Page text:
Killer's Jamaica deportation blocked over human rights
The High Court has blocked the deportation of a killer, saying he had suffered discrimination because he was an illegitimate child of a British man.
Eric Johnson, 29, of west London, was jailed for nine years in 2008 for manslaughter. In 2011 the Home Office began its bid to deport him to Jamaica.
Born to a Jamaican woman he was not entitled to automatic UK citizenship.
The judge said the Jamaican's paternity was "established", and there could be a case of human rights violation.
Johnson had been jailed for killing David Williams, of Milton Keynes, in 2007.
The High Court said Johnson could now appeal to an immigration tribunal against the Home Office's bid to deport him. Mr Justice Dingemans also quashed a Home Office decision which found Johnson's human rights claim was "clearly unfounded".'Paternity is established'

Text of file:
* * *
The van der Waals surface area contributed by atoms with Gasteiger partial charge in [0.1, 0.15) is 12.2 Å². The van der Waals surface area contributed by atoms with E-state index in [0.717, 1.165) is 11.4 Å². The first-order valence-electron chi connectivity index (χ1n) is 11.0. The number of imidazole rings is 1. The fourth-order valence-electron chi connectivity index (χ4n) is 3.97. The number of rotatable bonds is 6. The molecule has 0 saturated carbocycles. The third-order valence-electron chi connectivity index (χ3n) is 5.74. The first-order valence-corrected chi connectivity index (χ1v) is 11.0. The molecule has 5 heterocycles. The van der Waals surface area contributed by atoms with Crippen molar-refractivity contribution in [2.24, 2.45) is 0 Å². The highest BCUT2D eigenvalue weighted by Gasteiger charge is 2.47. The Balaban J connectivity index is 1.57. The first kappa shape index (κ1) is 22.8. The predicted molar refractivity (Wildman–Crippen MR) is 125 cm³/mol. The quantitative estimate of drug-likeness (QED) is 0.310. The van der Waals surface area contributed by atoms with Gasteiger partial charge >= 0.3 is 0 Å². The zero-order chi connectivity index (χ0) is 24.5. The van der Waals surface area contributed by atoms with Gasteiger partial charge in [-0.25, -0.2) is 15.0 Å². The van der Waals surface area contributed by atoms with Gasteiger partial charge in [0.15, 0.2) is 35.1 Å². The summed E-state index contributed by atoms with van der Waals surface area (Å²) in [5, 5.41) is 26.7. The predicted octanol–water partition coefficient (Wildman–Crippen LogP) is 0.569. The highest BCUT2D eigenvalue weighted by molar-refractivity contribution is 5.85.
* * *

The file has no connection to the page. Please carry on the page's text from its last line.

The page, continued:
The judge said it would be for the immigration tribunal to conclude the killer could not be deported because he has "unjustifiably" suffered discrimination as an illegitimate child, in violation of Article 14 of the European Convention on Human Rights, which protects against discrimination, and Article 8 which protects the right to private and family life.
Johnson's father and mother were in a relationship in Jamaica but they did not marry. But Johnson had lived with his father from the age of four and had last met his mother at the age of nine.
He was granted indefinite leave to remain in the UK in 1992 but an application for British citizenship was never made before he turned 18.
After reaching the age of 18 Johnson gathered "a very serious criminal record", the judge said.
The Home Office held he was "a foreign national" whose removal would be "conducive to the public good".
But Mr Justice Dingemans said that, under human rights laws, "it is not permissible to treat children born out of wedlock as having no links with their parents... in this case paternity is established."
Following the ruling a Home Office spokesman said: "A right to a family life for foreign criminals who harm our communities should not be regarded as absolute and undisputed.
"We are disappointed with this ruling and are considering the impact of this judgment."